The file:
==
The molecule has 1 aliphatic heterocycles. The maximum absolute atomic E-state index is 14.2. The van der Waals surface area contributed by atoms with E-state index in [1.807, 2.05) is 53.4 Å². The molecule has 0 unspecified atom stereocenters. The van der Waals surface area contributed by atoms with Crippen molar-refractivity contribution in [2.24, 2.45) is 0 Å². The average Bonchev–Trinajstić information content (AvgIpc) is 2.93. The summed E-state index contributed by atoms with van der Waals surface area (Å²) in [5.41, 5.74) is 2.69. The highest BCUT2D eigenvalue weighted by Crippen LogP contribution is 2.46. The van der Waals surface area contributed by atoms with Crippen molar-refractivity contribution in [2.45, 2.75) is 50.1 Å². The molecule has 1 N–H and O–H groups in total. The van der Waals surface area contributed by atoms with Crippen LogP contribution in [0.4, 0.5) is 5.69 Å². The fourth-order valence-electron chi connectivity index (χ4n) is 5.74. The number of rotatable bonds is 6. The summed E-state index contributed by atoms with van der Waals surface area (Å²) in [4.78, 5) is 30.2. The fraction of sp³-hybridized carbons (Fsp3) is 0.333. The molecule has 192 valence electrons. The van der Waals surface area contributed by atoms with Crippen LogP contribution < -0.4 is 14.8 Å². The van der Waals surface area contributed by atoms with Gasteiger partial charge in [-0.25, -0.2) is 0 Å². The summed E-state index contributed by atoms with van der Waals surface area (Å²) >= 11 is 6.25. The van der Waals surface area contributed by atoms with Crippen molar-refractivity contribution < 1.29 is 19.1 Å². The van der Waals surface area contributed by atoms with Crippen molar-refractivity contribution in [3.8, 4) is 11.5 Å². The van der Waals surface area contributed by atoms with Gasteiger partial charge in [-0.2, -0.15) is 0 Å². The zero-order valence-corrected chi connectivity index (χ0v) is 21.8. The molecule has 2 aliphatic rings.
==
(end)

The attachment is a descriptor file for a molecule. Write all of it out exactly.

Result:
The molecule has 1 aliphatic heterocycles. The maximum absolute atomic E-state index is 14.2. The van der Waals surface area contributed by atoms with E-state index in [1.807, 2.05) is 53.4 Å². The molecule has 0 unspecified atom stereocenters. The van der Waals surface area contributed by atoms with Crippen molar-refractivity contribution in [2.24, 2.45) is 0 Å². The average Bonchev–Trinajstić information content (AvgIpc) is 2.93. The summed E-state index contributed by atoms with van der Waals surface area (Å²) in [5.41, 5.74) is 2.69. The highest BCUT2D eigenvalue weighted by Crippen LogP contribution is 2.46. The van der Waals surface area contributed by atoms with Crippen molar-refractivity contribution in [2.45, 2.75) is 50.1 Å². The molecule has 1 N–H and O–H groups in total. The van der Waals surface area contributed by atoms with Crippen LogP contribution in [0.4, 0.5) is 5.69 Å². The fourth-order valence-electron chi connectivity index (χ4n) is 5.74. The number of rotatable bonds is 6. The summed E-state index contributed by atoms with van der Waals surface area (Å²) in [4.78, 5) is 30.2. The fraction of sp³-hybridized carbons (Fsp3) is 0.333. The molecule has 192 valence electrons. The van der Waals surface area contributed by atoms with Crippen LogP contribution < -0.4 is 14.8 Å². The van der Waals surface area contributed by atoms with Gasteiger partial charge in [-0.25, -0.2) is 0 Å². The summed E-state index contributed by atoms with van der Waals surface area (Å²) >= 11 is 6.25. The van der Waals surface area contributed by atoms with Crippen molar-refractivity contribution < 1.29 is 19.1 Å². The van der Waals surface area contributed by atoms with Crippen molar-refractivity contribution in [3.8, 4) is 11.5 Å². The van der Waals surface area contributed by atoms with Gasteiger partial charge in [-0.2, -0.15) is 0 Å². The zero-order valence-corrected chi connectivity index (χ0v) is 21.8. The molecule has 2 aliphatic rings.